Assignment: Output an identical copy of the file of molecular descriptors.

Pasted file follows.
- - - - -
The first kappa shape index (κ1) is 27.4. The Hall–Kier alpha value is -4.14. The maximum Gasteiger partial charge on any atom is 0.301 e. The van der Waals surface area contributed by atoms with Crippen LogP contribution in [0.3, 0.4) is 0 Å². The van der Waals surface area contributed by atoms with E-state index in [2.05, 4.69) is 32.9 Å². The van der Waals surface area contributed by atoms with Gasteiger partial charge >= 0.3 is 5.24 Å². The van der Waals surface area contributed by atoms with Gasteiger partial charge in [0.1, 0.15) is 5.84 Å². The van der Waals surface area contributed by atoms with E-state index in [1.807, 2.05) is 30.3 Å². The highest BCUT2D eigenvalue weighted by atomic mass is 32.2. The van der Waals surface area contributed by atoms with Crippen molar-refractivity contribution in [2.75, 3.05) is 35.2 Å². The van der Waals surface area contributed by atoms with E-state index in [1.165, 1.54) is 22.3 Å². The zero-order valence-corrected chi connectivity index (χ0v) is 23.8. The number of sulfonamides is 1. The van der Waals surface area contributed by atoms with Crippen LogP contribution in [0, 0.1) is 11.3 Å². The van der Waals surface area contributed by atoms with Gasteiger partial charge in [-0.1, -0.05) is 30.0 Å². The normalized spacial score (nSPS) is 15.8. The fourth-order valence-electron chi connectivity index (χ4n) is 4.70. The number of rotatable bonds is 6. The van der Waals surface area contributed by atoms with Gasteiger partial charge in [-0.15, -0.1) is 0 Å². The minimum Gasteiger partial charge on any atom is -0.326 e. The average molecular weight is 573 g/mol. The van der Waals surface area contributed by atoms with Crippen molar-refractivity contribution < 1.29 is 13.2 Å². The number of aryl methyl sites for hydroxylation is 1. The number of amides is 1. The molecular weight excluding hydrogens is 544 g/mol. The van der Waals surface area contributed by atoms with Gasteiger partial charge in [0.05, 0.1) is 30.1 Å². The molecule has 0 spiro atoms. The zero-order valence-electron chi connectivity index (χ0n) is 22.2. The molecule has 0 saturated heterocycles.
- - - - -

The first kappa shape index (κ1) is 27.4. The Hall–Kier alpha value is -4.14. The maximum Gasteiger partial charge on any atom is 0.301 e. The van der Waals surface area contributed by atoms with Crippen LogP contribution in [0.3, 0.4) is 0 Å². The van der Waals surface area contributed by atoms with E-state index in [2.05, 4.69) is 32.9 Å². The van der Waals surface area contributed by atoms with Gasteiger partial charge >= 0.3 is 5.24 Å². The van der Waals surface area contributed by atoms with Gasteiger partial charge in [0.1, 0.15) is 5.84 Å². The van der Waals surface area contributed by atoms with E-state index in [1.807, 2.05) is 30.3 Å². The highest BCUT2D eigenvalue weighted by atomic mass is 32.2. The van der Waals surface area contributed by atoms with Crippen molar-refractivity contribution in [2.75, 3.05) is 35.2 Å². The van der Waals surface area contributed by atoms with E-state index in [1.165, 1.54) is 22.3 Å². The zero-order valence-corrected chi connectivity index (χ0v) is 23.8. The number of sulfonamides is 1. The van der Waals surface area contributed by atoms with Crippen LogP contribution in [0, 0.1) is 11.3 Å². The van der Waals surface area contributed by atoms with Gasteiger partial charge in [-0.1, -0.05) is 30.0 Å². The normalized spacial score (nSPS) is 15.8. The fourth-order valence-electron chi connectivity index (χ4n) is 4.70. The number of rotatable bonds is 6. The van der Waals surface area contributed by atoms with Gasteiger partial charge in [-0.15, -0.1) is 0 Å². The minimum Gasteiger partial charge on any atom is -0.326 e. The average molecular weight is 573 g/mol. The van der Waals surface area contributed by atoms with Crippen molar-refractivity contribution < 1.29 is 13.2 Å². The number of aryl methyl sites for hydroxylation is 1. The number of amides is 1. The molecular weight excluding hydrogens is 544 g/mol. The van der Waals surface area contributed by atoms with Gasteiger partial charge in [0.05, 0.1) is 30.1 Å². The molecule has 0 spiro atoms. The zero-order valence-electron chi connectivity index (χ0n) is 22.2. The molecule has 0 saturated heterocycles.